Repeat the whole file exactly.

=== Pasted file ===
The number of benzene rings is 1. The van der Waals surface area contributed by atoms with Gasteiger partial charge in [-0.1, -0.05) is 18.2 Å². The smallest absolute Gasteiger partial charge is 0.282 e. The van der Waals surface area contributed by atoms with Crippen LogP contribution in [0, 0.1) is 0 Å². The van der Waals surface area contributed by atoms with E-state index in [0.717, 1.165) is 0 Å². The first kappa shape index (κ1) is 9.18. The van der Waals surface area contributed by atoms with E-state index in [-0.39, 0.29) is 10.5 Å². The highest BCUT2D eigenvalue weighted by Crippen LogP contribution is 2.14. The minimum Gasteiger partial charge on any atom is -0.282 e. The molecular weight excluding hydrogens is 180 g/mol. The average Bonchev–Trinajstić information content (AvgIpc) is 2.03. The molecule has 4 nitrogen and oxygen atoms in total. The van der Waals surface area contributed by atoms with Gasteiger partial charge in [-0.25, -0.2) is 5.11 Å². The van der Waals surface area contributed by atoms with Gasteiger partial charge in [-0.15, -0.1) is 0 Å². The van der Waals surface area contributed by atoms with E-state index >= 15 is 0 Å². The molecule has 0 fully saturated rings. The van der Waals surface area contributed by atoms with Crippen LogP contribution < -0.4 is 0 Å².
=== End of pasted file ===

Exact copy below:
The number of benzene rings is 1. The van der Waals surface area contributed by atoms with Gasteiger partial charge in [-0.1, -0.05) is 18.2 Å². The smallest absolute Gasteiger partial charge is 0.282 e. The van der Waals surface area contributed by atoms with Crippen LogP contribution in [0, 0.1) is 0 Å². The van der Waals surface area contributed by atoms with E-state index in [0.717, 1.165) is 0 Å². The first kappa shape index (κ1) is 9.18. The van der Waals surface area contributed by atoms with E-state index in [-0.39, 0.29) is 10.5 Å². The highest BCUT2D eigenvalue weighted by Crippen LogP contribution is 2.14. The minimum Gasteiger partial charge on any atom is -0.282 e. The molecular weight excluding hydrogens is 180 g/mol. The average Bonchev–Trinajstić information content (AvgIpc) is 2.03. The molecule has 4 nitrogen and oxygen atoms in total. The van der Waals surface area contributed by atoms with Gasteiger partial charge in [-0.25, -0.2) is 5.11 Å². The van der Waals surface area contributed by atoms with Gasteiger partial charge in [-0.15, -0.1) is 0 Å². The van der Waals surface area contributed by atoms with E-state index >= 15 is 0 Å². The molecule has 0 fully saturated rings. The van der Waals surface area contributed by atoms with Crippen LogP contribution < -0.4 is 0 Å².